Are nurses treated as terribly as people imply? - page 2
I can handle dislike for my boss, rude comments, and rude patients, but are nurses really as mistreated as it seems? I am SOOO excited about going into nursing! :heartbeatI'm not actually in my... Read More
Jun 3, '09Occupation: Paramedic/LPN Specialty: EMS, ER, GI, PCU/Telemetry ; From: US ; Joined: Jul '07; Posts: 2,287; Likes: 4,694becoming a nurse was the best choice i ever made for myself.
yes, sometimes i am exhausted, downtrodden, frustrated and underappreciated... and like pagandeva said, its amplified by having the responsibilty of taking care of others and having their lives in your hands. nursing is an amazing mix of challenges, rewards, comedy, tragedy, triumph, failure, life and death... all in the same day.
i really do love what i do. even on the worst days. i feel blessed to have found my calling in life and don't see myself fitting anywhere but nursing.
Jun 3, '09Occupation: ACUTE REHAB Specialty: 16 year(s) of experience in acute rehab, med surg, LTC, peds, home c ; From: US ; Joined: Feb '09; Posts: 682; Likes: 672It depends on where you work. I love the MDs and staff that I work with now. I have worked with Mds that were condescending jackasse$$ too. We dont get treated badly as much as taken for granted and dumped on.
Jun 3, '09Occupation: Director of nursing Specialty: 26 year(s) of experience in LTC, geriatric, psych, rehab ; From: US ; Joined: Jan '09; Posts: 229; Likes: 427What I make won't help you much b/c I have been an RN for 26 yrs and am now in management. So I get paid accordingly...or they say I do...some days i don't know!!!
But when I hire a new RN, I start him/her at $23/hr. I live in rural Tennessee. It makes no difference whether the RN has a 2 yr or a 4 yr degree, pay is the same. Cost of living is low here, so around this area, that is good pay. I work at a nursing home. RNs may get paid a bit more at the hospitals.
I have wonderful doctors, PAs and NPs to work with. When I worked at a hospital near here, a couple of doctors were horrible. One of them cussed me out one nite and I hung up on him. He called back, and we had a "small" discussion. He didn't do it again. But most doctors throughout my career have been very nice. I had never wanted to be a nurse at all, but do not regret that I did it. It has provided a good stable income for us. And I dearly love my patients. Even the crotchety old geezers we have at the nsg home. They are too cute!Last edit by travel50 on Jun 3, '09 : Reason: wording
Jun 3, '09From: OK, US ; Joined: Aug '06; Posts: 183; Likes: 384[quote=kprince;3663373]But am I really going to be underpaid or have trouble finding a job or get stuck working 60+ hours a week?? I've talked to a few people about their schedules and from what I understand, nurses here in OK are making $25+ an hour and though they're working 12 hour shifts, can choose to work as few as 3 or 4 days a week. Is this rare?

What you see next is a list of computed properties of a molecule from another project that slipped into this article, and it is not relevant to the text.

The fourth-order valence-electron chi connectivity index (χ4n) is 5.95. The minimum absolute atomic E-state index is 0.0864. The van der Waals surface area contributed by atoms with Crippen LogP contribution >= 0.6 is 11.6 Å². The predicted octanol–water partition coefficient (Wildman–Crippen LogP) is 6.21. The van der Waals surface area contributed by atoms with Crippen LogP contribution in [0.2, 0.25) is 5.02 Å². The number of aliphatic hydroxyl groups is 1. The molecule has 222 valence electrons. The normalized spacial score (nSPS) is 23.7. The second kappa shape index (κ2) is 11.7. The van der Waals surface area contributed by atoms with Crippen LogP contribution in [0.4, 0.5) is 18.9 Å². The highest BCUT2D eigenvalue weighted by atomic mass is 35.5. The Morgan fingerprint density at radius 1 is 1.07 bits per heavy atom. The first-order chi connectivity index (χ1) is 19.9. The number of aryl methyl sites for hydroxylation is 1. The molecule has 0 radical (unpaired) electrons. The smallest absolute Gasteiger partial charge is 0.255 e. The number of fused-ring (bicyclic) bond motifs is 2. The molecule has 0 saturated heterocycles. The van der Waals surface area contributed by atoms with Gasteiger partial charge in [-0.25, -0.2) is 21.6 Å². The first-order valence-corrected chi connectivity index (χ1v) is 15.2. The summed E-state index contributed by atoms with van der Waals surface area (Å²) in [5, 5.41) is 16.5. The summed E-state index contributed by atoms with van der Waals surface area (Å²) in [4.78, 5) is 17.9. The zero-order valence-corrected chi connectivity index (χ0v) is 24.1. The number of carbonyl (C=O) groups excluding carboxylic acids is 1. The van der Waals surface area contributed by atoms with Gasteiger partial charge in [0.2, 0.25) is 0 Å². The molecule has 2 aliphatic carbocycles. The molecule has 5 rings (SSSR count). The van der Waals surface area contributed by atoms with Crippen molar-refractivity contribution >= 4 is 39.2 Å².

SOME nurses in Oklahoma are making $100,000 + a year, but that has no relevance to YOUR situation. A beginning staff nurse in Oklahoma City makes between $19-20/hr. That's quite a bit less on an annual basis than the $25/hr you mentioned. And the way area schools are churning out RNs, I suspect that there will be very little upward pressure on wages.
For the most part hospitals in OKC are in a hiring freeze due to the economy. I am aware of some new RNs who have been hired, but it is NOTHING like it was until relatively recently where you would have your pick of specialty and/or shift. In the immediate future I do not see any improvement and it is likely that things will get WORSE before they get better.
I don't wish to be the bearer of bad news. After all there are quite a number of experienced staff nurses that make the 25 bucks/hr for now. But they have had the benefit of both their years of experience and the so-called nursing shortage----you on the other hand will have zero experience and will bear the residual effects of a deep recession.
Jun 3, '09Occupation: ICU, RN/BSN Specialty: ICU, telemetry ; From: US ; Joined: Sep '06; Posts: 2,115; Likes: 8,405I did 20 years in the corporate world. Do I wish I was back there? Some days, yes, especially when I've had a completely healthy person who thinks there is no one on the floor but them, and I get dragged away from the bedside of a dying patient to get them juice because we have no CNA available. Or when I have a patient having a screaming hissy fit because we don't have SoapOpera Net on our TV system. Stupid bothered me in the corporate world, it bothers me in nursing.
But on a good day, you can make such a difference in someone's life....perhaps it's the kind of thing that only cops, fire, EMS and nurses know. There's a reason we tend to intermarry (aside from the fact that we can talk about what happened at work without making our spouse puke). You have those good days, and you hoard them away in your memory like a squirrel hoards nuts to get you thru the bad days. When you have a patient on hospice who tells you, "you have been a blessing to me; I'll pray for you from heaven" -- there's no other feeling on earth like it.